I use this Object inherited from MarshalByRefObject for remoting purposes.
It runs on the Server and all my client Apps are attaching to it from client PCs using: Port (and/or via Ftp), UserName, Password to read necessary information.

thanks a lot
George

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Vulcan Projects: Trying to compile with X# 2 years 1 month ago #6

Hi George,

>>>
I see 154 errors, but mainly they are:
- Use of unassigned local variable '...'
things that I can easily fix.
>>>

Those are not really errors, they are only compiler warnings that you can chose to ignore if you want. It's just because Warnings As Errors in the project properties is set to True by default that they appear as errors. Setting the to False will allow your project to compile and you can also disable those specific warnings by entering their warning number (165) in the Suppress Specific Warnings option. You can specify multiple warnings that you want to disable by separating them with a semicolon as in 165;9001;9002

hth!

Chris
XSharp Development Team
chris(at)xsharp.eu

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Vulcan Projects: Trying to compile with X# 2 years 1 month ago #7

Chris,

>Those are not really errors, they are only compiler warnings that you can chose to ignore if you want.

I know but I'd prefere to work 'by the book', so I will eliminate all the warnings because this way I can found eventually bugs and produce a more stable Assembly.

regards
George

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Vulcan Projects: Trying to compile with X# 2 years 1 month ago #8

Hi,

my 'Common' Vulcan DLL Assembly compiled fine with X#.
To avoid some warnings about pointers' unsafety, I specified:
Allow unsafe code: TRUE.
At the end, no errors, no warnings.

The Vulcan DLL's size was: 662 KB
The X# DLLs' size using Optimize: TRUE in Build Properties is: 486 KB
The X# DLLs' size using the Optimize: FALSE (default) in Build Properties is: 520 KB

Question: Must-I compile also the App with X# in order to run-it ?
I tried to run the Vulcan produced EXE with the X# produced DLL and the program didn't start.
I used of-course the Optimize: FALSE (default) switch.

Initially, I confused because the Vulcan's DLL name ends with '.Common.DLL' and the X# DLL name ends with '_Common.DLL', and I renamed the DLL on the second run.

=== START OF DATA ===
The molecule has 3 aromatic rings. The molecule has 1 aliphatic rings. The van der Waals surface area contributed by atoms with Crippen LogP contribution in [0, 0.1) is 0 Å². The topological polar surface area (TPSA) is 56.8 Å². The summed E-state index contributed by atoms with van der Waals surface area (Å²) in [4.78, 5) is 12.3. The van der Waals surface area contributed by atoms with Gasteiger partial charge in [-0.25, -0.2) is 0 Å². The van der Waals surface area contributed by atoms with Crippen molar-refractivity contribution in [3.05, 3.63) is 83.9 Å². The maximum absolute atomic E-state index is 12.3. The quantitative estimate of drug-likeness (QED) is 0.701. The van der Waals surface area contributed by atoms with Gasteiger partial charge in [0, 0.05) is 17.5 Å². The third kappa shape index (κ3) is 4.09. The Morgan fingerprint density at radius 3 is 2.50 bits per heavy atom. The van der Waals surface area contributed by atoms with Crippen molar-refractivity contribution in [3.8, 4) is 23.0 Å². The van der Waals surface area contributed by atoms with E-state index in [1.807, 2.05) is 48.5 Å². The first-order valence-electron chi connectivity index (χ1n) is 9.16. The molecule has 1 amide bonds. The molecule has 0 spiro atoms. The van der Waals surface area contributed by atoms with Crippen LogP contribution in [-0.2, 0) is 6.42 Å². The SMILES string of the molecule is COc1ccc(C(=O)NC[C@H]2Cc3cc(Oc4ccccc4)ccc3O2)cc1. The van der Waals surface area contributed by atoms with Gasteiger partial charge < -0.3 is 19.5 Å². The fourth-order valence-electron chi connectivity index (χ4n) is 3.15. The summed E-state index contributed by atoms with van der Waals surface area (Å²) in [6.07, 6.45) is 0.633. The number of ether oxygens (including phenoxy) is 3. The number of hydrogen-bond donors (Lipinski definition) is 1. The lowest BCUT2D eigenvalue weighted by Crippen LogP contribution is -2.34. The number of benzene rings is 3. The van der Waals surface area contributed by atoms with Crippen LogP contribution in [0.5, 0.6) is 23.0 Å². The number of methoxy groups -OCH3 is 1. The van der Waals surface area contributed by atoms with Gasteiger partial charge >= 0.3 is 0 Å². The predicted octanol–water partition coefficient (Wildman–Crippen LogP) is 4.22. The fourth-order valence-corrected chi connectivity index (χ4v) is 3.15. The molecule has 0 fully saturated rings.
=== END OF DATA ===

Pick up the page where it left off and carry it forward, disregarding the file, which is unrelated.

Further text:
The Namespace is the same in both languages.

In other words, I expected the App to run in the .NET environment. What am-I missing ?

regards
George

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Vulcan Projects: Trying to compile with X# 2 years 1 month ago #9

The answer to my previous question, I thing it's rather a question of the ban to have the same Namespace as AssemblyName.

I compiled one of my Apps with X#, referencing the X# compiled Assemblies and this way, it works.

regards
George

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Vulcan Projects: Trying to compile with X# 2 years 1 month ago #10

Hi George,

Thanks for your feedback, very glad to hear about another application working now in x#!

About compiling the exe, probably some things in the public interface of your libraries have changed when you recompiled in x#, so it is a little different to what the already compiled exe expected. Recompiling the exe with _either_ x# or vulcan should work now.

Chris
XSharp Development Team
chris(at)xsharp.eu

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Vulcan Projects: Trying to compile with X# 2 years 1 month ago #11

Chris,

I also think so.

But unfortunately, I cannot use Vulacn compiled Assemblies for new X# Apps.
The generated error is:

C:\Program Files (x86)\MSBuild\14.0\bin\Microsoft.Common.CurrentVersion.targets(1820,5): warning MSB3270: There was a mismatch between the processor architecture of the project being built "MSIL" and the processor architecture of the reference "Softway.Common, Version=1.5.1.1, Culture=neutral, PublicKeyToken=null", "x86". This mismatch may cause runtime failures. Please consider changing the targeted processor architecture of your project through the Configuration Manager so as to align the processor architectures between your project and references, or take a dependency on references with a processor architecture that matches the targeted processor architecture of your project.

and of course in Vulcan, there is no other way to produce assemblies.

Also, if I try to use the Vulcan assembly:
USING Softway.Common, the error is:

C:\Users\George\Documents\Visual Studio 2015\Projects\XSharp\WindowsFormsApplication2\Program.prg(6,7): error XS0434: The namespace 'Softway' in 'Softway.Common, Version=1.5.1.1, Culture=neutral, PublicKeyToken=null' conflicts with the type 'Softway' in 'Softway.Common, Version=1.5.1.1, Culture=neutral, PublicKeyToken=null'


On the other hand, I built a simple X# DLL and tried to use into a simple Vulcan EXE project.